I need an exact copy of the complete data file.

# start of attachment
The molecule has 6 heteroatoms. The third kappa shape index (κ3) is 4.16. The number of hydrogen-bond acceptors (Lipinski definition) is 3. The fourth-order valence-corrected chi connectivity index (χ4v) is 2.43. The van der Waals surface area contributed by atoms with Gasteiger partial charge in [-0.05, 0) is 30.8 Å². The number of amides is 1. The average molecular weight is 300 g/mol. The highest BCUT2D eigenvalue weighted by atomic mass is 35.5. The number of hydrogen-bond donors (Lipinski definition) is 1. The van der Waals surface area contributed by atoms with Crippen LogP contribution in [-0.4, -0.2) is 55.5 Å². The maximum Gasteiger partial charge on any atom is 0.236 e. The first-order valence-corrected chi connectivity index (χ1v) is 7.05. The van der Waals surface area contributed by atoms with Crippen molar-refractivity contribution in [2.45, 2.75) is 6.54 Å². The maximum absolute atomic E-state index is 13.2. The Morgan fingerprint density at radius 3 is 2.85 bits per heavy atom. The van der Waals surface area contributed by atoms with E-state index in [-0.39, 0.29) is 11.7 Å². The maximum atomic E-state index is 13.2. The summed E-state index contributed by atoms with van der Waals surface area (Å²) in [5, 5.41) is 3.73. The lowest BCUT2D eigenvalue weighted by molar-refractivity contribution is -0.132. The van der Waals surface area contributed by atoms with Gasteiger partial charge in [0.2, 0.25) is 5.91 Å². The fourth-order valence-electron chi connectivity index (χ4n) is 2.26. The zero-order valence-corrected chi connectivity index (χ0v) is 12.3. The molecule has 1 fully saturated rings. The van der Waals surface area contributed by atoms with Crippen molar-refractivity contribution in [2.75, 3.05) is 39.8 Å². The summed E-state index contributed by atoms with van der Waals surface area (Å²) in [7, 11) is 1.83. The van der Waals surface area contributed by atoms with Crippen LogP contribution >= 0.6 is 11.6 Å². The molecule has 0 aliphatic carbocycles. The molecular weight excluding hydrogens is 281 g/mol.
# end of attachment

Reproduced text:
The molecule has 6 heteroatoms. The third kappa shape index (κ3) is 4.16. The number of hydrogen-bond acceptors (Lipinski definition) is 3. The fourth-order valence-corrected chi connectivity index (χ4v) is 2.43. The van der Waals surface area contributed by atoms with Gasteiger partial charge in [-0.05, 0) is 30.8 Å². The number of amides is 1. The average molecular weight is 300 g/mol. The highest BCUT2D eigenvalue weighted by atomic mass is 35.5. The number of hydrogen-bond donors (Lipinski definition) is 1. The van der Waals surface area contributed by atoms with Crippen LogP contribution in [-0.4, -0.2) is 55.5 Å². The maximum Gasteiger partial charge on any atom is 0.236 e. The first-order valence-corrected chi connectivity index (χ1v) is 7.05. The van der Waals surface area contributed by atoms with Crippen molar-refractivity contribution in [2.45, 2.75) is 6.54 Å². The maximum absolute atomic E-state index is 13.2. The Morgan fingerprint density at radius 3 is 2.85 bits per heavy atom. The van der Waals surface area contributed by atoms with E-state index in [-0.39, 0.29) is 11.7 Å². The maximum atomic E-state index is 13.2. The summed E-state index contributed by atoms with van der Waals surface area (Å²) in [5, 5.41) is 3.73. The lowest BCUT2D eigenvalue weighted by molar-refractivity contribution is -0.132. The van der Waals surface area contributed by atoms with Gasteiger partial charge in [0.2, 0.25) is 5.91 Å². The fourth-order valence-electron chi connectivity index (χ4n) is 2.26. The zero-order valence-corrected chi connectivity index (χ0v) is 12.3. The molecule has 1 fully saturated rings. The van der Waals surface area contributed by atoms with Crippen molar-refractivity contribution in [2.75, 3.05) is 39.8 Å². The summed E-state index contributed by atoms with van der Waals surface area (Å²) in [7, 11) is 1.83. The van der Waals surface area contributed by atoms with Crippen LogP contribution >= 0.6 is 11.6 Å². The molecule has 0 aliphatic carbocycles. The molecular weight excluding hydrogens is 281 g/mol.